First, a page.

Five Falcon pellets are in 0.501-inches but four are in 0.072-inches between centers. Are we onto something?

Falcon artillery group two

The second group of five Falcons was shot with the rifle resting on my off hand located at the rear of the cocking slot. Five pellets went into 0.218-inches. This is quite good and worth remembering.

FWB 127 Falcon arty grp 2
The FWB 127 put five Falcon pellets into 0.218-inches when held in the artillery hold with the off hand at the rear of the cocking slot.

Falcon artillery group three

When the off hand was under the front of the cocking slot the 127 put five pellets into a 0.363-inch group at ten meters. It’s okay but I think the rifle can do better.

FWB 127 Falcon arty grp 3
When the off hand is moved to the front of the cocking slot five Falcon pellets made a 0.363-inch group at 10 meters. This is probably not the way the 127 likes to be held.

Confirm the best hold

I’ve tried the artillery hold by resting my off hand at the the rear, midpoint and front of the cocking slot. At this point the midpoint looks best. That’s not because it produced the smallest group of five but because the rifle tends to move less when it’s rested there. So I shot a second group of five Falcons with the artillery hold and the rifle rested on my off hand at the midpoint of the cocking slot. This time five Falcons went into 0.22-inches between centers.

FWB 127 Falcon arty grp 4
A second five-shot group with the rifle rested at the midpoint of the cocking slot measures 0.22-inches between centers.

Back to Benjamin Bullseyes

At this point I figured I knew the best way to hold the rifle, so I wanted to try the Benjamin Bullseyes again. This time I put five pellets into an open group that measures 0.445-inches between centers. It’s larger than the group of 10 I shot at the beginning. That means I was getting tired and it was time to stop.

FWB 127 Benjamin Bullseye grp arty
When held in the artillery hold the 127 put five Benjamin Bullseyes into this open 0.445-inch group at ten meters. BB is tiring!

JSB Exact Jumbo RS

I wanted to try five JSB Exact Jumbo RS domes before I quit. Same hold, same everything. The 127 put five into 0.308-inches between centers at 10 meters. I quit on a high note!

FWB 127JSB RS grp arty
Five JSB Exact Jumbo RS pellets went into 0.308-inches at 10 meters.


I learned how the 127 likes to be held today. I also learned that the tapered post front sight is a limiting factor. I need to try something else for the next accuracy test. At least I’m learning.

author avatar
Tom Gaylord (B.B. Pelletier)
Tom Gaylord, also known as B.B. Pelletier, provides expert insights to airgunners all over the world on behalf of Pyramyd AIR. He has earned the title The Godfather of Airguns™ for his contributions to the industry, spending many years with AirForce Airguns and starting magazines dedicated to the sport such as Airgun Illustrated.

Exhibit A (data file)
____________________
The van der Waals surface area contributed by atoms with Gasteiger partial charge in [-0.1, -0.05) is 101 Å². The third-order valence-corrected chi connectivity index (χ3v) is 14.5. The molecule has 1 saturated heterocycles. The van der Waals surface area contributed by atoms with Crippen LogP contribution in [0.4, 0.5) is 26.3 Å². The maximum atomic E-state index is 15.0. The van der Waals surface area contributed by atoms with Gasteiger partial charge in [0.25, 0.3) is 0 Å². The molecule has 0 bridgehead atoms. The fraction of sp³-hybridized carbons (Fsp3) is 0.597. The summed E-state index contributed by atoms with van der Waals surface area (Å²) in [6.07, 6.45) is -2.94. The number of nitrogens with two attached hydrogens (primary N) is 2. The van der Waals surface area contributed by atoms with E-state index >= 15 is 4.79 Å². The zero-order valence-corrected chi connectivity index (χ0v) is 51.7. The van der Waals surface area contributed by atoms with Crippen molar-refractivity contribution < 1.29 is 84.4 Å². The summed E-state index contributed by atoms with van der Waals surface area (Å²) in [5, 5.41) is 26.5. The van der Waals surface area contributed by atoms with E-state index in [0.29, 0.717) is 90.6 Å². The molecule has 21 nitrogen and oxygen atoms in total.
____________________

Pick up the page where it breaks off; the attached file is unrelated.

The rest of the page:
31 thoughts on “FWB 127: Part Five”

  1. B.B.

    When I shoot for groups, I am very happy when all the pellets are touching.
    You FWB 127 may not have much umph, but boy does it stack pellets.
    I assume that all groups are at 10 meters? I guess I missed it…


    PS Now you should send it out to get the compression chamber honed to create a perpendicular cylinder.
    Currently, it like a Harley-Davidson motorcycle with too small carburetor jets. LET IT BREATH!

  2. Tom,

    This really illustrates why only .177 should be used in 10 meter competitions. Then again nothing much will beat a .22 in regards to power, weight and cost in thumping a reactive target. When I was glancing at the outline I was imagining that you were shooting the Falcons at 25 meters/yards and farther with the resulting arc resembling artillery.


  3. B.B., try the old trick where you slip a piece of 12 Gauge black wire insulation or some black shrink wrap tubing over the tapered front sight post. It will look like a square post from your perspective.

    Nice shooting!

  4. You were able to mount the Crosman Precision Diopter sights on your FWB 600. Are the front sight dovetails on the FWB 127 different than the FWB 600? Anyway, thanks for the good report. Looking forward to the next one.

    • Elmer,

      Yes, the front dovetails on the 127 are different than those on the 600. I tried mounting the Crosman front sight but it is too large to fit the 127 dovetails.


  5. Speaking of aperture sights, I just now noticed something about this image (that is included in the blog regarding 10-meter Olympic competition shooting). The shooter appears to be holding the rifle on her right shoulder, but aiming through the sights with her left eye. And I am trying to understand how this might be possible. Could the rear sight have a sideways periscope type alignment using mirrors?